After I wrote parts of a cemetery scene, I reread some of my favorite portions of The Bronze Horseman. The book is always on my mind in June because that's when I first read it, & as students of history know, Hilter invaded the USSR on June 22, 1941, & it is on this date that The Bronze Horseman opens.

Saturday night I did something I thought I might regret, but it worked out pretty well. I've been desperate to read something just for me, something that isn't a grad school assignment, isn't a book club book, & isn't a book I need to read so I can teach it during the upcoming school year. For months now I've been hearing buzz about a book titled The Hating Game by Sally Thorne. Essentially it's about two co-workers who've mastered the art of being passive-aggressive snots to each other. Naturally they don't *actually* hate each other in much the same way Lizzie & Mr. Darcy don't truly hate each other . . . but in both cases, there is some genuine dislike initially & it's hilarious & witty stuff, & then of course the best part is the gradual un-hating, which I love so very much. 

I downloaded The Hating Game Saturday night. It's not an overly long book, & so I started reading it. I read until around four in the morning. I am not going to gush about the book or highly recommend it because I don't think it's everyone's cup of tea. It's not Jane Austen (nothing is); it does contain some language & a few scenes that would make Elizabeth Bennet blush. It's cute & hilarious in places & reading most of it into the wee hours of Sunday morning was good for my soul. 

Let me tell you what's jumped off the page for me this last week. Whether reading Scarlet, or The Bronze Horseman, or The Hating Game, or writing something of my own, or even in real life, what I tend to love most is what is known in layman's terms as downtime. I love downtime, time that is not dedicated to a specific activity, time that is deliciously unclaimed. There are some excellent & thrilling scenes in all three books in The Hunger Games series, but if I had to pick my absolute favorite scenes, none would involve fighting or anyone doing much of anything. Most of my favorites likely would involve Katniss & Peeta talking - in a cave, on the beach, in the ruins of their district. 

In fiction, downtime equals scenes that, on the surface, don't thrust the plot forward at ninety miles an hour (but the discerning reader knows they're needed for character development). Often downtime scenes are cut when a novel is adapted for the screen. A casual reader may not even notice these scenes have been axed in the film but usually they mean the world to me. Some novels have little to no downtime (these are never my favorite novels). Some days have little to no downtime (these are never favorite days). You know what happens during downtime, both in life & in fiction? LIFE. Growth. Rest. Relationships. You know what comprises 95% of every Jane Austen novel? Downtime. People talking, dancing, laughing, writing letters, reading, taking walks, etc.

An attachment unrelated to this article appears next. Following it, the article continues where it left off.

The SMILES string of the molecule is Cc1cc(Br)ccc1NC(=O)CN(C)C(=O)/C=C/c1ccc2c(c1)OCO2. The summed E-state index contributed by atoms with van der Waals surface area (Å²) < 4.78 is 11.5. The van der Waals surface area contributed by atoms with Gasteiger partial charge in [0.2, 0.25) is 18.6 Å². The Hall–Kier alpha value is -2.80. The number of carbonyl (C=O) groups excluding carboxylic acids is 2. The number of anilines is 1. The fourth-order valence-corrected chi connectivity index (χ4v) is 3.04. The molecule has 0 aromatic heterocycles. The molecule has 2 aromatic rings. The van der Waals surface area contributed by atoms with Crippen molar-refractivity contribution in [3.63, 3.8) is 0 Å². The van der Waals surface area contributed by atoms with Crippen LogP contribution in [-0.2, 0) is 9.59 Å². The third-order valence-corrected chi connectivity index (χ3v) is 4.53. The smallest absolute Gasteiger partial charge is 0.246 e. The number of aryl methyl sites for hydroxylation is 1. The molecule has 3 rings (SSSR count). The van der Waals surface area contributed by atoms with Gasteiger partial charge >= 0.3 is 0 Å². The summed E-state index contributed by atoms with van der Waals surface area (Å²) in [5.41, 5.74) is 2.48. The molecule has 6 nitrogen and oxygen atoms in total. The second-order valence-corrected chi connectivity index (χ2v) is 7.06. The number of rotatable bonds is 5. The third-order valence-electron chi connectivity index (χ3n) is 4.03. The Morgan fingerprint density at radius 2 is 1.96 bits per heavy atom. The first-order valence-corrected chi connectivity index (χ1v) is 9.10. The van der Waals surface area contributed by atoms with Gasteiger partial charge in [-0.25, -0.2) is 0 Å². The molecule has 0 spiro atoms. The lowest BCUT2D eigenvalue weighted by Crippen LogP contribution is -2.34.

During the action scenes in novels, characters aren't talking meaningfully to each other, & they're not thinking about anything other than surviving, much like I think only of survival when I am at the grocery store with both kids, or I'm trying to get us all dressed & out the door in time for Bible class on Sunday morning. As you recall, I loved my first year teaching high school, but I truly despised how little downtime I had - for myself or for my family. Most of us are over-scheduled fools. Read that Bertrand Russell quote again - - 

A child develops best when, like a young plant, he is left undisturbed in the same soil. Too much travel, too much variety of impressions, are not good for the young, and cause them as they grow up to become incapable of enduring fruitful monotony.

I want to be a person who endures fruitful monotony with grace; no, I want to be a person who embraces monotony, who waits for it to descend so I can wallow in it. Monotony is akin to the word so many of the teens have been uttering: bored. I have grown to truly despise that word. 

Kids who're entertained constantly, who're in front of a screen every moment they're not at a scheduled event - a birthday party, a playdate, dance practice, a ballgame, ball practice, vacation No. 5 - will often claim they're bored the moment nothing & no one is thrust in their face because they've never had unscheduled time on their hands to learn how to use it fruitfully. Don't tell me you're bored because I will give you laundry to fold or a book series to read. 

I am lacking in so many ways, but after thirty some-odd years, I never utter the word bored. I know exactly what I want to do with time when time presents himself, which, in this phase of my life, he rarely does. Time doesn't come to me often now, & so when I am determined to fill time as I please, I steal some at three & four in the morning even if it means I might have to pay a heavy price for thievery the following day. 

Clear your calendar when you can. Be alone. Truly, one of the greatest gifts you can give yourself is to enjoy your own company. Think deep thoughts. Read. Write. Pray. Spend time - downtime - with people you love. We all need some time in a cave with the people we love. I could continue on here with an odd metaphor about how life is like The Hunger Games, but I won't. So many people live for the action scenes, but the good dialogue, the stuff of life, often takes place in the lulls between the action. 

I'll return, the Lord willing, in July. 

Geaux Tigers.